How to Put a Price on Resale Jewelry

by Kevin Johnston

Learn how to value your jewelry for the market so no one can take advantage of you.

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People who buy jewelry quote widely differing prices on used jewelry. An unwary seller may become the victim of a savvy buyer by taking a price that is far too low. However, many sellers need to lower their expectations when it comes to the resale market for jewelry. By following some simple guidelines, you can take a lot of the stress out of selling jewelry, and most likely get a fair price for your rings, necklaces, earrings, bracelets and brooches.

Pre-sale Preparations

Step 1

Find a reputable professional appraiser, and pay to have your jewelry appraised. The price you will hear from this professional is the price of the piece if you were buying it retail today. This figure gives you a starting place.

Step 2

Photograph your pieces. A reasonable-quality digital camera does just fine. You can use these pictures to send images to potential buyers. They will give you a price range that helps you price your jewelry.

Step 3

Rate your jewelry. Use a "fair, good, excellent" rating system and rate your items on intrinsic value (How many carats?), rarity (Are your pieces one of a kind or fairly unusual?), desirability (Are your pieces in demand today, or are they part of a trend?) and condition. These four criteria can help you arrive at a reasonable price for your jewelry.

Selling to a Reseller

Step 1

Decide if you want quick cash, and if you do, look for a buyer who sells to the public. Many such buyers advertise in newspapers and in telephone directories, as well as online. Expect a price much lower than the appraised value, because this buyer needs to turn around and sell the jewelry to the public.

Step 2

Shop around. Studies show that prices offered for resale jewelry vary widely. Listen for the offer that takes your rating system into account and comes closest to the appraised value.

Step 3

Sleep on it. Once you find an attractive offer, wait 24 hours to decide if you really want to sell at that price. Buyers may try to pressure you into an on-the-spot cash transaction, because they know cash is appealing.

Selling on Consignment

Step 1

Find a jewelry store that will make a consignment deal with you. You can agree on a price you'll accept, and anything above that goes to the company handling the sale for you. They can recommend pricing to you. Expect less than the appraised value, because the company will want to make a profit on the sale.

Step 2

Check the fine print. The company should pay you your minimum price despite marketing, commission and other costs they incur.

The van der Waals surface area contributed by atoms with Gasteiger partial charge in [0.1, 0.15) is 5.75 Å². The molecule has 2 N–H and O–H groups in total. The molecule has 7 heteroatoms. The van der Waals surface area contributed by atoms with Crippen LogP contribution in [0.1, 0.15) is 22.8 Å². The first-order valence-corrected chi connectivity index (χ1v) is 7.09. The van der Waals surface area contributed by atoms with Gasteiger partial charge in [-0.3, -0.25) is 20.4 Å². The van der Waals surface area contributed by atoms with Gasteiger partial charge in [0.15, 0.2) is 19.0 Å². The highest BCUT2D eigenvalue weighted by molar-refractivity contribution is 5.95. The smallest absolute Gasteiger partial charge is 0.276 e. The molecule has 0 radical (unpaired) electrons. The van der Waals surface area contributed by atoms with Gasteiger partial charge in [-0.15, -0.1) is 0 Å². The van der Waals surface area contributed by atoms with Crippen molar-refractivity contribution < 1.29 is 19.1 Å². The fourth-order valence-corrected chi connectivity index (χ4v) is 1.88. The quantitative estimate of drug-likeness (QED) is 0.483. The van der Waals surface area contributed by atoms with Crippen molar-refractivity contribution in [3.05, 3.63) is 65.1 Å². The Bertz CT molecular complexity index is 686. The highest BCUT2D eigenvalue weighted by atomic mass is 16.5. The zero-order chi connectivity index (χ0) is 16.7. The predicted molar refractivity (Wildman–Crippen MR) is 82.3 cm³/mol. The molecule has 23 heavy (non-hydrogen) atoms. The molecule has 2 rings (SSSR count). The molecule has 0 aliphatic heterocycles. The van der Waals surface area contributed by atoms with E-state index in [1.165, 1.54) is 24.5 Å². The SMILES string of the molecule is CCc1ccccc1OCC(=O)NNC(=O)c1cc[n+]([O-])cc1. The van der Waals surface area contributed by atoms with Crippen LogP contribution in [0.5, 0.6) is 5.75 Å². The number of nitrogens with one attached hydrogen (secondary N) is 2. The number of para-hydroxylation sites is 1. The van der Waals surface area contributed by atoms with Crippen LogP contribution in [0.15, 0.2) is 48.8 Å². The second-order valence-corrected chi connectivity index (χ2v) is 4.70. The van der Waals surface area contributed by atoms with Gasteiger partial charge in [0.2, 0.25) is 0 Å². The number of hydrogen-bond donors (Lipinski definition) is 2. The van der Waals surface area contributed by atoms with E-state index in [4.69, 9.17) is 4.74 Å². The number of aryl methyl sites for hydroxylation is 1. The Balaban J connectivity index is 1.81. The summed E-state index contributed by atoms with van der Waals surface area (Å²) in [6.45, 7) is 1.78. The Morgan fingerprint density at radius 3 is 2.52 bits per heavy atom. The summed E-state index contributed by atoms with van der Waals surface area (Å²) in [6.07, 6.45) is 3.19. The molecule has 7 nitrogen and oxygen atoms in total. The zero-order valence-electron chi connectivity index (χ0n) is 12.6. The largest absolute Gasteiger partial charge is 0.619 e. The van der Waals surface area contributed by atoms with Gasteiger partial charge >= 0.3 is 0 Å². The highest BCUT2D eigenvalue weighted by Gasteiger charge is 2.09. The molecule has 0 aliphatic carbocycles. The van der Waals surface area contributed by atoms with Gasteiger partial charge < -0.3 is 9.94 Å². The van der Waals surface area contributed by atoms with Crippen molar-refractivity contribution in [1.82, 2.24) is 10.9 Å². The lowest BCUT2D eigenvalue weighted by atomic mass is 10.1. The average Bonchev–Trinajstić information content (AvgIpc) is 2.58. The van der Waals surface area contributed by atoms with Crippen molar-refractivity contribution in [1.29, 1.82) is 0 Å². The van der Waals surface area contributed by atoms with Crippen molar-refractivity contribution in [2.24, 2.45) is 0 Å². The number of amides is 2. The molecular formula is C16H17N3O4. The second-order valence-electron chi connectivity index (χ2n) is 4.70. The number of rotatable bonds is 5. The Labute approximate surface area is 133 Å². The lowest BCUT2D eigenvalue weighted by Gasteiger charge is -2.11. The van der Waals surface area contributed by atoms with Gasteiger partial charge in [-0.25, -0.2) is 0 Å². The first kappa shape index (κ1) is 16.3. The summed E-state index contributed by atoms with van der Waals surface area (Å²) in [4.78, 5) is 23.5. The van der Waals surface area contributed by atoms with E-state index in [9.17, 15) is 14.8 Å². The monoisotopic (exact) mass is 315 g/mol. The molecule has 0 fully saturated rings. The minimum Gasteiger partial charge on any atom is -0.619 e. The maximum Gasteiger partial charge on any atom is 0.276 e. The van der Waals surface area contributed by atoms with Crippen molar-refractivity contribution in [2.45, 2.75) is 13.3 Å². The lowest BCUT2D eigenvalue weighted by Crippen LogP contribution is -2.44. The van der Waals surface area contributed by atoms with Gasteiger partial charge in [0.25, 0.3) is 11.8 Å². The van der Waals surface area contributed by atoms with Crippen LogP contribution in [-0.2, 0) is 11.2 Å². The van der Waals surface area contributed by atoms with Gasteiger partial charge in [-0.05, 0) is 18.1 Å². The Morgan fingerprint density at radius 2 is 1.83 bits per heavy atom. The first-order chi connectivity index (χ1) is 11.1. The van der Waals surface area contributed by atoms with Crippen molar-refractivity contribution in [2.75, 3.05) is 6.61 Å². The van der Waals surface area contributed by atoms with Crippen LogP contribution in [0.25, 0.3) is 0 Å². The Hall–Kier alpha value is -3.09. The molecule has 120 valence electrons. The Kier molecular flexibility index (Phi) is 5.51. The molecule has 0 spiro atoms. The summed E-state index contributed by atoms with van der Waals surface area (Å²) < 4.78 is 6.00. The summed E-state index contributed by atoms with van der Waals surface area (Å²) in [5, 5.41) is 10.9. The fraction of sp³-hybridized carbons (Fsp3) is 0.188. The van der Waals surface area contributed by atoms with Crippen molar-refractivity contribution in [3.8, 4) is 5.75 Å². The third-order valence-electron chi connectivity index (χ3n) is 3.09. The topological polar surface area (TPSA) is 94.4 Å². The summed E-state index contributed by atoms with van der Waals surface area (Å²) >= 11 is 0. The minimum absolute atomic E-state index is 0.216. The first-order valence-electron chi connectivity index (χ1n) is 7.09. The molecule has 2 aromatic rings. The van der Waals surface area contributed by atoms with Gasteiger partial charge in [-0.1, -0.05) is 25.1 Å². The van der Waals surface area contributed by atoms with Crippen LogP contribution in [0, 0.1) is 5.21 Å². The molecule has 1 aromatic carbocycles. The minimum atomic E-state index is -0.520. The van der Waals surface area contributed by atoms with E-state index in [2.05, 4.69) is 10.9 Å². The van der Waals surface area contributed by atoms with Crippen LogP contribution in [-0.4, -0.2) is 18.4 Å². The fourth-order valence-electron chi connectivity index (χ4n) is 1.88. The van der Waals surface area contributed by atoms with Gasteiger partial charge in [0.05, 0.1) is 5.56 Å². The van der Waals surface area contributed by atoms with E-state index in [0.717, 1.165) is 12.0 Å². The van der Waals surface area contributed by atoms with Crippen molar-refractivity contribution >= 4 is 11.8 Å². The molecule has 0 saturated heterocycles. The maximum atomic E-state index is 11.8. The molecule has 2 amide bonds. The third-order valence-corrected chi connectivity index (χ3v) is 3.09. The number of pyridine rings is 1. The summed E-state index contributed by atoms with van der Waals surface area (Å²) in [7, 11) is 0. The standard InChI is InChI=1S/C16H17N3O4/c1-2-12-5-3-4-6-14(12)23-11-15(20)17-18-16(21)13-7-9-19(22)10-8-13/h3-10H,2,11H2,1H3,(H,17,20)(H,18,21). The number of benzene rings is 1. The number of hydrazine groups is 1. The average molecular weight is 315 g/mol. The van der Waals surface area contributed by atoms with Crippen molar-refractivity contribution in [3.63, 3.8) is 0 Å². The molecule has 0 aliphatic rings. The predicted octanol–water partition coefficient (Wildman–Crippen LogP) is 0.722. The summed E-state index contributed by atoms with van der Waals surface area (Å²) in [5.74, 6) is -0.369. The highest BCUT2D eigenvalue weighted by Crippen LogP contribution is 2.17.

Step 3

Set a price that will cover mailing and insurance if the company you use is in another city.

Selling Online

Step 1

Place advertisements in online marketplaces, or list your jewelry on auction sites. You have lots of competition on these sites, so surf them to get an idea of what price will make your jewelry attractive.

Step 2

Set a price that allows you to pay any auction fees.

Step 3

Expect people who find your online advertisements to attempt to bargain with you, so decide what your rock-bottom price is.

Tips

  • If you have to mail your jewelry to a buyer or consignment company, use certified mail, insure it for full replacement value, and keep photographs and appraisal records.

    Check to make sure no hidden fees accrue if you decide to take your jewelry off consignment.

Warnings

  • Don't invite potential buyers into your home. You may attract people who case your place for a return burglary visit.

    When selling on consignment, insist on paperwork that says you own the jewelry until it sells.

    Plan where you will meet prospective buyers. If you use online classified ads, you may expect local buyers to want to see your pieces. A neighborhood coffee shop works well because it is public and well-lit.

Photo Credits

  • Hemera Technologies/AbleStock.com/Getty Images

About the Author

Kevin Johnston writes for Ameriprise Financial, the Rutgers University MBA Program and Evan Carmichael. He has written about business, marketing, finance, sales and investing for publications such as "The New York Daily News," "Business Age" and "Nation's Business." He is an instructional designer with credits for companies such as ADP, Standard and Poor's and Bank of America.